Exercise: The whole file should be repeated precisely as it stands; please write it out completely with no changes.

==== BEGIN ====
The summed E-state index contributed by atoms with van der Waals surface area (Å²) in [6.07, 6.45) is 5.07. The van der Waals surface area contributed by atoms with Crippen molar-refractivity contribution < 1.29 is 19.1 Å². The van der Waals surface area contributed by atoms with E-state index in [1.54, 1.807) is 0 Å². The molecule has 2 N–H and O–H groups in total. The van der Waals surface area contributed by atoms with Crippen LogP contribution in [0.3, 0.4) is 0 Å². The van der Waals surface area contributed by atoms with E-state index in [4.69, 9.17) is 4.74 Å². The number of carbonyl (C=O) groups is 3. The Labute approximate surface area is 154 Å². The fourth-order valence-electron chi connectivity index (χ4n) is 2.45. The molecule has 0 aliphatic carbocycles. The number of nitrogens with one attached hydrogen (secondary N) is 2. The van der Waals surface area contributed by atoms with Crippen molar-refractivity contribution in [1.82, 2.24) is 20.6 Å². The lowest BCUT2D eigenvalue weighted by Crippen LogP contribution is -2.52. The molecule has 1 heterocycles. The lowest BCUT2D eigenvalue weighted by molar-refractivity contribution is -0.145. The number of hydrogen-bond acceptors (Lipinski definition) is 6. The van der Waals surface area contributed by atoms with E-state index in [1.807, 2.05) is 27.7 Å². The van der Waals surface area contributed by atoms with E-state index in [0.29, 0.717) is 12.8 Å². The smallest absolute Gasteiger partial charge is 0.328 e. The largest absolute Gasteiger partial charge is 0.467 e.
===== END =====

The summed E-state index contributed by atoms with van der Waals surface area (Å²) in [6.07, 6.45) is 5.07. The van der Waals surface area contributed by atoms with Crippen molar-refractivity contribution < 1.29 is 19.1 Å². The van der Waals surface area contributed by atoms with E-state index in [1.54, 1.807) is 0 Å². The molecule has 2 N–H and O–H groups in total. The van der Waals surface area contributed by atoms with Crippen LogP contribution in [0.3, 0.4) is 0 Å². The van der Waals surface area contributed by atoms with E-state index in [4.69, 9.17) is 4.74 Å². The number of carbonyl (C=O) groups is 3. The Labute approximate surface area is 154 Å². The fourth-order valence-electron chi connectivity index (χ4n) is 2.45. The molecule has 0 aliphatic carbocycles. The number of nitrogens with one attached hydrogen (secondary N) is 2. The van der Waals surface area contributed by atoms with Crippen molar-refractivity contribution in [1.82, 2.24) is 20.6 Å². The lowest BCUT2D eigenvalue weighted by Crippen LogP contribution is -2.52. The molecule has 1 heterocycles. The lowest BCUT2D eigenvalue weighted by molar-refractivity contribution is -0.145. The number of hydrogen-bond acceptors (Lipinski definition) is 6. The van der Waals surface area contributed by atoms with E-state index in [1.807, 2.05) is 27.7 Å². The van der Waals surface area contributed by atoms with E-state index in [0.29, 0.717) is 12.8 Å². The smallest absolute Gasteiger partial charge is 0.328 e. The largest absolute Gasteiger partial charge is 0.467 e.